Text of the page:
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When I was diagnosed with cancer I felt I could cope and was very positive, but when they said my heart was failing as well, this was too much to bear.
At the First International Meeting on Cancer and the Heart in Houston in 2010, there were numerous excellent scientific presentations in the field of cardio-oncology,1 but the simple, yet extremely poignant words of a patient, describing her own story of chemotherapy-induced cardiomyopathy, were the ones that made the greatest impression on this author. They were also a call to arms to practitioners to build up a new interdisciplinary specialism—cardio-oncology—in which excellence in a broader concept of clinical care would be established on deep foundations of basic science. The clinical care would be broader, because cardiologists and oncologists have quite different styles of clinical care, and the depth of the basic science greater because of the contrasting perspectives of molecular and cellular scientists in these specialties.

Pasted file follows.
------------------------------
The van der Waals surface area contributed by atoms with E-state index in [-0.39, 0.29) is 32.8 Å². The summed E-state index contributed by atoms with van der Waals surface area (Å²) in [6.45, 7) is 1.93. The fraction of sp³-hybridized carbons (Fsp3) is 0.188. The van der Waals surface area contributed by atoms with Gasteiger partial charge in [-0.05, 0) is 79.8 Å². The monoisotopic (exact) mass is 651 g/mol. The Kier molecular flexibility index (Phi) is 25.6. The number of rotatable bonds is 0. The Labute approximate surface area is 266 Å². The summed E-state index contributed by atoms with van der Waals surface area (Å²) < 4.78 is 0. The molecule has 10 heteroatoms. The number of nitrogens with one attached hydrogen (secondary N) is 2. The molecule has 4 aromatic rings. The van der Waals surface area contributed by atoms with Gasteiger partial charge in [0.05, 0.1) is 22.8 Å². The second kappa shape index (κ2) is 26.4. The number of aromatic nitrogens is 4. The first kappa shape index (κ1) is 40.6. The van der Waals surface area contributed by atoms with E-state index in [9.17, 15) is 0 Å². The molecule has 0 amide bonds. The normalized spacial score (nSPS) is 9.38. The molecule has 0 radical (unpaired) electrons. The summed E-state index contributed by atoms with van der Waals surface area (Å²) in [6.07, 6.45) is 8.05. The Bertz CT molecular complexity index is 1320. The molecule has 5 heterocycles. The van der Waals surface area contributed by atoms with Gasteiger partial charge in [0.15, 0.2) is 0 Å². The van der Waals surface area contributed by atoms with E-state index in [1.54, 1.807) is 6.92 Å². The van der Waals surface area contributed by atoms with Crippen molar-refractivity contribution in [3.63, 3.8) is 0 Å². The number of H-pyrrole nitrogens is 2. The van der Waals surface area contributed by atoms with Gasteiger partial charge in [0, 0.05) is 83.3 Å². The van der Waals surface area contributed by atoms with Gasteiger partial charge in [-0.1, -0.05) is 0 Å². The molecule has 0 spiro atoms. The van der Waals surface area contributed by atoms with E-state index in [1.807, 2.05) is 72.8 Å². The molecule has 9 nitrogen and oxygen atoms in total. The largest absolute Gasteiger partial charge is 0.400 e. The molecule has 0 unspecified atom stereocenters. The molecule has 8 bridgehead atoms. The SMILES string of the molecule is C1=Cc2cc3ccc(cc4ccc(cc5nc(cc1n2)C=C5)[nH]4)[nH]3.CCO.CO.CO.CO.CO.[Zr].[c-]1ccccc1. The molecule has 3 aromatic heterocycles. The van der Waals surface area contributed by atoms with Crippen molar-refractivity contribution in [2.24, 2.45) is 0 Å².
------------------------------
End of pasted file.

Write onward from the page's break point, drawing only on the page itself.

By now, cardio-oncology has come of age with several excellent recent reviews2–6 and some formal international guidelines.7 Among the most intensively studied cancers is breast cancer. The latter is common and there has been a more than twofold rise in incidence over the last 20 years, a combination of a true absolute increase, as well as detection at earlier stages, aided by mass screening. Treatments have become significantly more effective and mortality has fallen by 50% over the last 30 years,8 but this has required more aggressive treatment regimens.
Anthracyclines (eg, doxorubicin or epirubicin) have been the mainstay of chemotherapy for breast cancer since their discovery in the 1960s. The therapeutic action of anthracyclines is thought to be mediated through their intercalation within the DNA of replicating cells. In addition, anthracyclines …